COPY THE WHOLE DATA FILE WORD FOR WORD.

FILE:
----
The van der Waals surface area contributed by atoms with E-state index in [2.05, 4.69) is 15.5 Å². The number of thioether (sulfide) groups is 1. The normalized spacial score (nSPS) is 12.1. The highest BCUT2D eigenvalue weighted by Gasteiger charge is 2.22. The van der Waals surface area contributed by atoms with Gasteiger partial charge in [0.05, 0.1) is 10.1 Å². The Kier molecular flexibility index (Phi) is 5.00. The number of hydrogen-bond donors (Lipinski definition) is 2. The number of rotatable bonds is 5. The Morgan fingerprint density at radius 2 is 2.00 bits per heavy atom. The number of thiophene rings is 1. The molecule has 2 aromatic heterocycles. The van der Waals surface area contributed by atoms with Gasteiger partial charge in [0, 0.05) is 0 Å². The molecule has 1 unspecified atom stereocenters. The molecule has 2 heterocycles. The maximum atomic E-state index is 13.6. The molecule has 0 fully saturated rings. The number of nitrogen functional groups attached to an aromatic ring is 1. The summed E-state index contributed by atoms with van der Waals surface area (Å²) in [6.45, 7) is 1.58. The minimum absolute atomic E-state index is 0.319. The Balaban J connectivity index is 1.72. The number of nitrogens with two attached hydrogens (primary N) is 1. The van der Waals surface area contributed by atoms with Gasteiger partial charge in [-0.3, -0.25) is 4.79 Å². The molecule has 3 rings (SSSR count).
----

The van der Waals surface area contributed by atoms with E-state index in [2.05, 4.69) is 15.5 Å². The number of thioether (sulfide) groups is 1. The normalized spacial score (nSPS) is 12.1. The highest BCUT2D eigenvalue weighted by Gasteiger charge is 2.22. The van der Waals surface area contributed by atoms with Gasteiger partial charge in [0.05, 0.1) is 10.1 Å². The Kier molecular flexibility index (Phi) is 5.00. The number of hydrogen-bond donors (Lipinski definition) is 2. The number of rotatable bonds is 5. The Morgan fingerprint density at radius 2 is 2.00 bits per heavy atom. The number of thiophene rings is 1. The molecule has 2 aromatic heterocycles. The van der Waals surface area contributed by atoms with Gasteiger partial charge in [0, 0.05) is 0 Å². The molecule has 1 unspecified atom stereocenters. The molecule has 2 heterocycles. The maximum atomic E-state index is 13.6. The molecule has 0 fully saturated rings. The number of nitrogen functional groups attached to an aromatic ring is 1. The summed E-state index contributed by atoms with van der Waals surface area (Å²) in [6.45, 7) is 1.58. The minimum absolute atomic E-state index is 0.319. The Balaban J connectivity index is 1.72. The number of nitrogens with two attached hydrogens (primary N) is 1. The van der Waals surface area contributed by atoms with Gasteiger partial charge in [-0.3, -0.25) is 4.79 Å². The molecule has 3 rings (SSSR count).